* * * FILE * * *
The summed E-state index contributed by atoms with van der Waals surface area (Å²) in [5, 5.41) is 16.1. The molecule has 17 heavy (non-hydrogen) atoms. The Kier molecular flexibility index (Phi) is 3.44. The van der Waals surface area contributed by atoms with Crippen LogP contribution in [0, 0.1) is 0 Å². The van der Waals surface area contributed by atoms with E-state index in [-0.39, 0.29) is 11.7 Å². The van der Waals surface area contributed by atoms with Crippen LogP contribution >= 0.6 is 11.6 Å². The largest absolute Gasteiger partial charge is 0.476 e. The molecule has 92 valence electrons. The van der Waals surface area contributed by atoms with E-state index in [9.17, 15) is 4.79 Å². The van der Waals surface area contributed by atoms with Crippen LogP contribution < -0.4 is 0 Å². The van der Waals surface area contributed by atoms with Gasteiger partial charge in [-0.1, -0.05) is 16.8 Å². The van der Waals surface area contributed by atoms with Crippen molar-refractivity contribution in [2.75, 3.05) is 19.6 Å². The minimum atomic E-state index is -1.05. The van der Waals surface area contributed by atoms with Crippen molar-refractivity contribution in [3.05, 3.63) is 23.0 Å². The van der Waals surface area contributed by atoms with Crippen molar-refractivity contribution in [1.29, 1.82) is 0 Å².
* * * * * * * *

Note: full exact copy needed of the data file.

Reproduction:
The summed E-state index contributed by atoms with van der Waals surface area (Å²) in [5, 5.41) is 16.1. The molecule has 17 heavy (non-hydrogen) atoms. The Kier molecular flexibility index (Phi) is 3.44. The van der Waals surface area contributed by atoms with Crippen LogP contribution in [0, 0.1) is 0 Å². The van der Waals surface area contributed by atoms with E-state index in [-0.39, 0.29) is 11.7 Å². The van der Waals surface area contributed by atoms with Crippen LogP contribution >= 0.6 is 11.6 Å². The largest absolute Gasteiger partial charge is 0.476 e. The molecule has 92 valence electrons. The van der Waals surface area contributed by atoms with E-state index in [9.17, 15) is 4.79 Å². The van der Waals surface area contributed by atoms with Crippen LogP contribution < -0.4 is 0 Å². The van der Waals surface area contributed by atoms with Gasteiger partial charge in [-0.1, -0.05) is 16.8 Å². The van der Waals surface area contributed by atoms with Crippen molar-refractivity contribution in [2.75, 3.05) is 19.6 Å². The minimum atomic E-state index is -1.05. The van der Waals surface area contributed by atoms with Crippen molar-refractivity contribution in [3.05, 3.63) is 23.0 Å². The van der Waals surface area contributed by atoms with Crippen molar-refractivity contribution in [1.29, 1.82) is 0 Å².